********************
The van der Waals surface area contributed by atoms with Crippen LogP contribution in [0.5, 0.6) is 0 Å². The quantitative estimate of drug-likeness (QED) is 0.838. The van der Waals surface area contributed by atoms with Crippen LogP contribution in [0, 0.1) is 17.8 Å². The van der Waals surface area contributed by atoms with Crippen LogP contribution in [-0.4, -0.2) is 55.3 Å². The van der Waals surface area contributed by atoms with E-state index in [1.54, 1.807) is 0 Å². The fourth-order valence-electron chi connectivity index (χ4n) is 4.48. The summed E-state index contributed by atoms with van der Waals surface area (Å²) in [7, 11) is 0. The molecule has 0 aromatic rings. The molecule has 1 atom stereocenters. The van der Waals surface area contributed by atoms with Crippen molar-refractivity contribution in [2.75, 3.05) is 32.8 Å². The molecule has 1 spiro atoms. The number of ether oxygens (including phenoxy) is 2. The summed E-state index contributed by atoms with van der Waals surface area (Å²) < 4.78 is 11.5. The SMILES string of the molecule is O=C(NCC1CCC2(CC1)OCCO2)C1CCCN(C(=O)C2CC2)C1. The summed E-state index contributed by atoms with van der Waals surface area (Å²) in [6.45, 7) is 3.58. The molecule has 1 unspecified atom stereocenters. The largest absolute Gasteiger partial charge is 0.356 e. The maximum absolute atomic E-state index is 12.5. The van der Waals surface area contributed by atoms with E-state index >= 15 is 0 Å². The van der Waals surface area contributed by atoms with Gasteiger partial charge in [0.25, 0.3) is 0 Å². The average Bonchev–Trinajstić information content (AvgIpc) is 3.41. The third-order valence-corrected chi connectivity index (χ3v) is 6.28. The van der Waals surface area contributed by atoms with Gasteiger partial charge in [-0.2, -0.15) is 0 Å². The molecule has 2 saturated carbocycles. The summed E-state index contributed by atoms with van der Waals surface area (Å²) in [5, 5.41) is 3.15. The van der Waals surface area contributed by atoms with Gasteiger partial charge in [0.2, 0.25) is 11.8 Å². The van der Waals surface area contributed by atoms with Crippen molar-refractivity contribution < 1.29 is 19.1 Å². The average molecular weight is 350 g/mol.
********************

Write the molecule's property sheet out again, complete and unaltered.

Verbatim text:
The van der Waals surface area contributed by atoms with Crippen LogP contribution in [0.5, 0.6) is 0 Å². The quantitative estimate of drug-likeness (QED) is 0.838. The van der Waals surface area contributed by atoms with Crippen LogP contribution in [0, 0.1) is 17.8 Å². The van der Waals surface area contributed by atoms with Crippen LogP contribution in [-0.4, -0.2) is 55.3 Å². The van der Waals surface area contributed by atoms with E-state index in [1.54, 1.807) is 0 Å². The fourth-order valence-electron chi connectivity index (χ4n) is 4.48. The summed E-state index contributed by atoms with van der Waals surface area (Å²) in [7, 11) is 0. The molecule has 0 aromatic rings. The molecule has 1 atom stereocenters. The van der Waals surface area contributed by atoms with Crippen molar-refractivity contribution in [2.75, 3.05) is 32.8 Å². The molecule has 1 spiro atoms. The number of ether oxygens (including phenoxy) is 2. The summed E-state index contributed by atoms with van der Waals surface area (Å²) < 4.78 is 11.5. The SMILES string of the molecule is O=C(NCC1CCC2(CC1)OCCO2)C1CCCN(C(=O)C2CC2)C1. The summed E-state index contributed by atoms with van der Waals surface area (Å²) in [6.45, 7) is 3.58. The molecule has 1 unspecified atom stereocenters. The largest absolute Gasteiger partial charge is 0.356 e. The maximum absolute atomic E-state index is 12.5. The van der Waals surface area contributed by atoms with E-state index >= 15 is 0 Å². The van der Waals surface area contributed by atoms with Gasteiger partial charge in [0.25, 0.3) is 0 Å². The average Bonchev–Trinajstić information content (AvgIpc) is 3.41. The third-order valence-corrected chi connectivity index (χ3v) is 6.28. The van der Waals surface area contributed by atoms with Gasteiger partial charge in [-0.2, -0.15) is 0 Å². The molecule has 2 saturated carbocycles. The summed E-state index contributed by atoms with van der Waals surface area (Å²) in [5, 5.41) is 3.15. The van der Waals surface area contributed by atoms with Gasteiger partial charge in [0.2, 0.25) is 11.8 Å². The van der Waals surface area contributed by atoms with Crippen molar-refractivity contribution < 1.29 is 19.1 Å². The average molecular weight is 350 g/mol.